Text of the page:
Observable solar eclipses are rare events, and a lot is still unknown about how they interact with earth’s atmosphere. The August 21, 2017 total solar eclipse will provide a treasure trove of information, as it will take place across the United States. In order to study the atmosphere during the solar eclipse, NASA is partnering with over 57 teams across the continent to launch balloons that will provide live video of the eclipse. While this looks like an interesting opportunity, it is way too expensive for the average Amateur Radio enthusiast; each team has a budget anywhere from $6,000 to $25,000.
By Dr. Chuck Higgins, Middle Tennessee State University
Radio Jove is a NASA-affiliated education and outreach project that began in 1999 and gives students, teachers, and other interested individuals a hands-on experience in learning radio astronomy (http://radiojove.gsfc.nasa.gov). Radio Jove is a not-for-profit organization, led by a team of about eight volunteer scientists and engineers, which provides a mechanism to distribute radio telescope education kits and educational resources. Participants may build a simple radio telescope kit, make scientific observations, and interact with professional radio observatories in real-time over the Internet. Dedicated observers can help answer science questions about the nature and characteristics of low frequency radio emissions coming from Jupiter and the Sun, as well as, to understand the variability of Earth’s ionosphere. Radio Jove maintains a data archive to facilitate in the exchange of information and the validation of other ground-based and space-based radio data.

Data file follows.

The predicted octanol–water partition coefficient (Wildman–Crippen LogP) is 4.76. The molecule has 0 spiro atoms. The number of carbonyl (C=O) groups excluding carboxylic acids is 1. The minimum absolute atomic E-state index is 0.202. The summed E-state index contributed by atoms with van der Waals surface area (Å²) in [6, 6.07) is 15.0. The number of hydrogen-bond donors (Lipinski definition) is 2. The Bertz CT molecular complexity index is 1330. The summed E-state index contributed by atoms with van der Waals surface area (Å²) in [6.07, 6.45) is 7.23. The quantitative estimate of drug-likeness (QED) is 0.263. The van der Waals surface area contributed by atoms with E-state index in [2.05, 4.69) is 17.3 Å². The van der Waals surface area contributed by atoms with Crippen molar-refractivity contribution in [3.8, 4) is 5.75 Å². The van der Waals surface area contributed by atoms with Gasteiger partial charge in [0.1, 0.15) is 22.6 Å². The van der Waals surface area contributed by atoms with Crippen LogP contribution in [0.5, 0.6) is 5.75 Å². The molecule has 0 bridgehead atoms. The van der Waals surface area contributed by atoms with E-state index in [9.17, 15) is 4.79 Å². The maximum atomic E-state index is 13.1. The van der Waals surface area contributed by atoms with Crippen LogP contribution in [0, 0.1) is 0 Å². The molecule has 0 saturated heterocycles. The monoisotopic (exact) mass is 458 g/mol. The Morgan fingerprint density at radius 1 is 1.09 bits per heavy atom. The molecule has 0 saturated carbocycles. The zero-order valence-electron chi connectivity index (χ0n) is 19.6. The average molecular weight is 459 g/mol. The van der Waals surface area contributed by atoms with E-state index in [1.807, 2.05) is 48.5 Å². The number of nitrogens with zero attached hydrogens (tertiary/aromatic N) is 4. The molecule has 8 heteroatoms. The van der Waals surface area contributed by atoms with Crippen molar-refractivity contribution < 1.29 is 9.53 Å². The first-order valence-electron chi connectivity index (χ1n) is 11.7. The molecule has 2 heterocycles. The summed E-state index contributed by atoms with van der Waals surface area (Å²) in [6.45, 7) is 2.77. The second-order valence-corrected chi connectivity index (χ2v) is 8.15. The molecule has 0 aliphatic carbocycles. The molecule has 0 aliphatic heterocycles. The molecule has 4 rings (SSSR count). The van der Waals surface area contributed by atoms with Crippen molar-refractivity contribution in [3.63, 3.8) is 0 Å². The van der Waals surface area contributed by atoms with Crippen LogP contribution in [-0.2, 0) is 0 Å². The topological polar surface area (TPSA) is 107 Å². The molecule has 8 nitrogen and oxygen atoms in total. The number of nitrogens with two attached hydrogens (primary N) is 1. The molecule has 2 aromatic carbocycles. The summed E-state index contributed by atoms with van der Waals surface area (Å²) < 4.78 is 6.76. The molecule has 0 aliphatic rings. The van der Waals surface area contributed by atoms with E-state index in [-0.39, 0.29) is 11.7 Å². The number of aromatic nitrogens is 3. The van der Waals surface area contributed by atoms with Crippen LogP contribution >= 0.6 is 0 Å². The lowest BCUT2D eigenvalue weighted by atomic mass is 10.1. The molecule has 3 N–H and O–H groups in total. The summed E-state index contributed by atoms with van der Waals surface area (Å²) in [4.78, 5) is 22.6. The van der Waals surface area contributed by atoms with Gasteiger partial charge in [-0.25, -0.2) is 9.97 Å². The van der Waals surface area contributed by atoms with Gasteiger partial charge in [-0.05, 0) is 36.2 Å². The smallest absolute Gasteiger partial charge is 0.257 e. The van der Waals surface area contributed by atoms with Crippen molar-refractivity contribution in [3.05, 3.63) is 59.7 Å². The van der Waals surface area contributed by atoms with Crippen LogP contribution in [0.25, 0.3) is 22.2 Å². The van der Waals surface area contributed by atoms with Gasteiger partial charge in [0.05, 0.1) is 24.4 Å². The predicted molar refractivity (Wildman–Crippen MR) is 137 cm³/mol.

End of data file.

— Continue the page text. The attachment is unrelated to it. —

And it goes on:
Since 1912 there have been many efforts to collect and analyze data during a solar eclipse to help understand the ionosphere. These efforts have been conducted in frequencies ranging from VLF to VHF. In most cases, individuals or small teams have collected data from disparate transmitters.
HamSCI scientists met at the Fall American Geophysical Union (AGU) meeting in San Francisco during the week of December 11–17, 2016. The Fall AGU meeting is one of the largest gatherings of geoscientists in the world, with approximately 24,000 people attending. During the meeting, HamSCI scientists presented ham radio-based research, discussed possibilities for upcoming experiments, and networked with members of both the Citizen Science and Space Science Communities.
In “The Reverse Beacon Network” (Oct. 2016 QST, pp. 30-32), Pete Smith, N4ZR, and Ward Silver, N0AX explain how the Reverse Beacon Network (RBN) is used to observe and report both CW and RTTY communications to the DX spotting network and to a data archive. This article explains how to be spotted by the RBN, how to download RBN data, and also how to become an RBN receiving node.
Researchers and HamSCI volunteers meet at the 2016 Dayton Hamvention to plan the 2017 Solar Eclipse QSO Party. (Left to Right) Magda Moses KM4EGE, Nathaniel Frissell W2NAF, Ward Silver N0AX. Photo by Bob McGwier N4HY.